BOSTON, July 29 Although acne traditionally has been considered a disease of teenagers, it is also extremely common in adult women. Studies show that acne affects more than 50 percent of women between the ages of 20-29 and more than 25 percent of women between the ages of 40-49 (1). In fact, after age 20, women are far more likely to report having acne than men. While there is no cure for acne, dermatologists are finding that hormonal therapies can help some women fight bothersome acne that occurs in adulthood.
At the American Academy of Dermatology's Summer Academy Meeting 2009 in Boston, dermatologist Bethanee J. Schlosser, M.D., Ph.D., FAAD, assistant professor of dermatology and director of the Women's Skin Health Program at Northwestern University Feinberg School of Medicine in Chicago, discussed the most widely used hormonal therapies available for women with acne and the best candidates for this type of treatment.
Factors that contribute to the formation of acne include excess oil gland production, skin inflammation, abnormal maturation of skin cells lining the hair follicle and an increased number of the acne-causing bacteria Propionibacterium acnes. However, hormones also influence both oil gland production and the maturation of skin cells thereby contributing to the formation of acne lesions. For example, when androgens (the male hormones present in both men and women) over-stimulate the oil glands and hair follicles in the skin, hormonal acne flares can occur.
"Women over the age of 20 may experience worsening of their acne or a change in the nature of their acne. This can include increased lesions on the lower one-third of the face (including the jaw line and upper neck), pre-menstrual flares, and resistance to oral antibiotics and other traditional acne therapies," said Dr. Schlosser. "For these women, hormonal therapy in the form of combination oral contraceptives and/or anti-androgen medications, such as spironolactone, flutamide and dutasteride that work by reducing the activity of the male hormone testosterone, may provide significant benefit."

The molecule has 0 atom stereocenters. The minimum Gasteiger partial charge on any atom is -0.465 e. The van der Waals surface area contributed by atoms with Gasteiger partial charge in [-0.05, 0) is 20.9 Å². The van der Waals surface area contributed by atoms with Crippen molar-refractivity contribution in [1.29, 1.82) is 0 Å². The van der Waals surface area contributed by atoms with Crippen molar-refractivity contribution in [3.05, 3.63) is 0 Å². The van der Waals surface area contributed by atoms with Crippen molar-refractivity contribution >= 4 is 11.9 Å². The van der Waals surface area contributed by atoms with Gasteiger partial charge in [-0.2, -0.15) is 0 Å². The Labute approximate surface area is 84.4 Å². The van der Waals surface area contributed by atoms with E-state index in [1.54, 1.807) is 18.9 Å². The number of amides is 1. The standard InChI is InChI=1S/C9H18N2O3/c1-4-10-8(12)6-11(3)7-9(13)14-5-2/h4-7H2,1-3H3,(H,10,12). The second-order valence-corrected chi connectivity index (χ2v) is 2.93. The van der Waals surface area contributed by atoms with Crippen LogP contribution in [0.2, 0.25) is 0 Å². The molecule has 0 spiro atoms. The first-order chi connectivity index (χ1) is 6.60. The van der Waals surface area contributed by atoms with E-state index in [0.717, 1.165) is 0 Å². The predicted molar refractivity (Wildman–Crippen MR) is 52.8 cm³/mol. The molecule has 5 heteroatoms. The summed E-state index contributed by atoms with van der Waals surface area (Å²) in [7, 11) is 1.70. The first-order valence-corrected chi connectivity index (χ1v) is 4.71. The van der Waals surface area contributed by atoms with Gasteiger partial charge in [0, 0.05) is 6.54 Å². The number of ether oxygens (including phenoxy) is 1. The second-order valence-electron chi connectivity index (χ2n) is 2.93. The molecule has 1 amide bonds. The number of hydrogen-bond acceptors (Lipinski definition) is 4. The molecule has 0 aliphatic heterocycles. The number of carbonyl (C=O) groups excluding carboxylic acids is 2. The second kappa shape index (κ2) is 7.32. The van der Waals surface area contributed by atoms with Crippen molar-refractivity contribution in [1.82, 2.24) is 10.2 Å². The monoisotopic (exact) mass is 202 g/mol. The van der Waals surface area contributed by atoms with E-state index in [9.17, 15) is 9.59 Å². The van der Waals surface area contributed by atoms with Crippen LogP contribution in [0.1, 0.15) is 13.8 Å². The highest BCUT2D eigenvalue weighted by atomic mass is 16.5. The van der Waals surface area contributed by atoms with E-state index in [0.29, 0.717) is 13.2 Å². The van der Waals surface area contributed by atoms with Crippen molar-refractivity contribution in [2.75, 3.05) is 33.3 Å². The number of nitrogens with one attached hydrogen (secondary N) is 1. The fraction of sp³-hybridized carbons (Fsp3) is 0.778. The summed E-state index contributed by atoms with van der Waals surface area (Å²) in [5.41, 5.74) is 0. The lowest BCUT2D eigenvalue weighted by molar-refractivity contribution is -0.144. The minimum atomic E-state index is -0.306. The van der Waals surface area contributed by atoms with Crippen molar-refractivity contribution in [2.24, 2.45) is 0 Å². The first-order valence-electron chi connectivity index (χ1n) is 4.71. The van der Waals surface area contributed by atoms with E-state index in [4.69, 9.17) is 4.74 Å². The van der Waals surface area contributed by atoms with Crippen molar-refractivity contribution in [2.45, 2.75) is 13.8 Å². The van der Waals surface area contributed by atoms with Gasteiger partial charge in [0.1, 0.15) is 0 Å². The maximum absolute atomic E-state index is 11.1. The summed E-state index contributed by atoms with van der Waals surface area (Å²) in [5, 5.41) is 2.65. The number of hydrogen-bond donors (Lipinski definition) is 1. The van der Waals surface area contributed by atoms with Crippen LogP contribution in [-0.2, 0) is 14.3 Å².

Dr. Schlosser noted that the use of hormonal therapies for acne, including combination oral contraceptives, requires careful screening of patients. For example, there are numerous contraindications (or factors that increase the risks of a particular medication) that must be considered before hormonal therapy is prescribed for treating acne. Such contraindications for combination oral contraceptives include a personal history of breast cancer, heart attack or stroke, uncontrolled high blood pressure, migraines with neurological symptoms, or abnormal vaginal bleeding, to name a few. Dermatologists will review these factors with patients to determine if hormonal acne therapy poses any potential risks for patients.
Based on a physical examination, a patient's medical history and the success or failure of previously prescribed acne treatments, dermatologists may recommend hormonal therapy to enhance the results of acne treatment in women. Hormonal therapy in the form of combination oral contraceptive pills has been shown to help treat both inflammatory acne lesions (the papules, pustules and painful nodules under the skin), and non-inflammatory acne lesions (blackheads and whiteheads). Dr. Schlosser suggests that hormonal therapy should not be used in isolation but instead recommends that combination oral contraceptives or anti-androgen medications be used in conjunction with topical retinoids for optimal results.